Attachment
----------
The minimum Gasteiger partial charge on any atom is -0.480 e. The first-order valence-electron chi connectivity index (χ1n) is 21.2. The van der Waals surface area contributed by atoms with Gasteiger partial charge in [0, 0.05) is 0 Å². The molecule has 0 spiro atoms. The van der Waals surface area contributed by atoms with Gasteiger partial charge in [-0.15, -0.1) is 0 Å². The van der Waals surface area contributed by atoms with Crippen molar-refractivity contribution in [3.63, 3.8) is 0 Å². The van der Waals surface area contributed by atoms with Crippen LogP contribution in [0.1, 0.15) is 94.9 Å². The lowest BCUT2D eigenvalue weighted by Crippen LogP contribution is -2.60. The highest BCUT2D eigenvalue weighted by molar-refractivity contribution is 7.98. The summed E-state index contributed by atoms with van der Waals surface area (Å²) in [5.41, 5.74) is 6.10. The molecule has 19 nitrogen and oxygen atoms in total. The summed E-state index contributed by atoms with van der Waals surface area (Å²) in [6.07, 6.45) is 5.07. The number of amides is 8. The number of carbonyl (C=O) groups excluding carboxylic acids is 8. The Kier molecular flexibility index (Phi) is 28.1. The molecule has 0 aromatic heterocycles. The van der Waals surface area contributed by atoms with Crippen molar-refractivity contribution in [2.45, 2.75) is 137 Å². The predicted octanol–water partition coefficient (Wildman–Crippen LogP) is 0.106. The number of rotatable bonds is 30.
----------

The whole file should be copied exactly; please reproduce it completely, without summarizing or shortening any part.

The minimum Gasteiger partial charge on any atom is -0.480 e. The first-order valence-electron chi connectivity index (χ1n) is 21.2. The van der Waals surface area contributed by atoms with Gasteiger partial charge in [0, 0.05) is 0 Å². The molecule has 0 spiro atoms. The van der Waals surface area contributed by atoms with Gasteiger partial charge in [-0.15, -0.1) is 0 Å². The van der Waals surface area contributed by atoms with Crippen molar-refractivity contribution in [3.63, 3.8) is 0 Å². The van der Waals surface area contributed by atoms with Crippen LogP contribution in [0.1, 0.15) is 94.9 Å². The lowest BCUT2D eigenvalue weighted by Crippen LogP contribution is -2.60. The highest BCUT2D eigenvalue weighted by molar-refractivity contribution is 7.98. The summed E-state index contributed by atoms with van der Waals surface area (Å²) in [5.41, 5.74) is 6.10. The molecule has 19 nitrogen and oxygen atoms in total. The summed E-state index contributed by atoms with van der Waals surface area (Å²) in [6.07, 6.45) is 5.07. The number of amides is 8. The number of carbonyl (C=O) groups excluding carboxylic acids is 8. The Kier molecular flexibility index (Phi) is 28.1. The molecule has 0 aromatic heterocycles. The van der Waals surface area contributed by atoms with Crippen molar-refractivity contribution in [2.45, 2.75) is 137 Å². The predicted octanol–water partition coefficient (Wildman–Crippen LogP) is 0.106. The number of rotatable bonds is 30.